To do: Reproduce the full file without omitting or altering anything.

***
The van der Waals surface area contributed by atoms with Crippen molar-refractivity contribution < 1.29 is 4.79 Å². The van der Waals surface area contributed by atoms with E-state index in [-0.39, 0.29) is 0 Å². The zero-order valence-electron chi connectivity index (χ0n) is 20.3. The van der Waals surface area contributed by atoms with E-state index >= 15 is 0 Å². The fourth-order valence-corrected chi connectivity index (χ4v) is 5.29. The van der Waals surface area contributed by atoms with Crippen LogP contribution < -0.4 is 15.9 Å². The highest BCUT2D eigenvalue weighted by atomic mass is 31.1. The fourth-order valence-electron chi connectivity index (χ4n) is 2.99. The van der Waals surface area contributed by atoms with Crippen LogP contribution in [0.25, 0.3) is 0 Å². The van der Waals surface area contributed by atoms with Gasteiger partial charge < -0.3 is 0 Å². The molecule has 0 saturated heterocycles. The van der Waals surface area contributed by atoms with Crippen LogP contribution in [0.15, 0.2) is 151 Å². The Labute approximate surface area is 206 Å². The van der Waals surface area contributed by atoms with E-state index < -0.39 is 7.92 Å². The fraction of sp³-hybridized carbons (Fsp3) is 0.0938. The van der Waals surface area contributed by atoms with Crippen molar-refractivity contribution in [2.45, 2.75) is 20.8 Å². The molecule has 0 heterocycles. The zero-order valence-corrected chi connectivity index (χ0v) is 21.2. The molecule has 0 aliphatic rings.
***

The van der Waals surface area contributed by atoms with Crippen molar-refractivity contribution < 1.29 is 4.79 Å². The van der Waals surface area contributed by atoms with E-state index in [-0.39, 0.29) is 0 Å². The zero-order valence-electron chi connectivity index (χ0n) is 20.3. The van der Waals surface area contributed by atoms with E-state index >= 15 is 0 Å². The fourth-order valence-corrected chi connectivity index (χ4v) is 5.29. The van der Waals surface area contributed by atoms with Crippen LogP contribution < -0.4 is 15.9 Å². The highest BCUT2D eigenvalue weighted by atomic mass is 31.1. The fourth-order valence-electron chi connectivity index (χ4n) is 2.99. The van der Waals surface area contributed by atoms with Crippen LogP contribution in [0.25, 0.3) is 0 Å². The van der Waals surface area contributed by atoms with Gasteiger partial charge < -0.3 is 0 Å². The molecule has 0 saturated heterocycles. The van der Waals surface area contributed by atoms with Crippen LogP contribution in [0.15, 0.2) is 151 Å². The Labute approximate surface area is 206 Å². The van der Waals surface area contributed by atoms with E-state index < -0.39 is 7.92 Å². The fraction of sp³-hybridized carbons (Fsp3) is 0.0938. The van der Waals surface area contributed by atoms with Crippen molar-refractivity contribution in [2.45, 2.75) is 20.8 Å². The molecule has 0 heterocycles. The zero-order valence-corrected chi connectivity index (χ0v) is 21.2. The molecule has 0 aliphatic rings.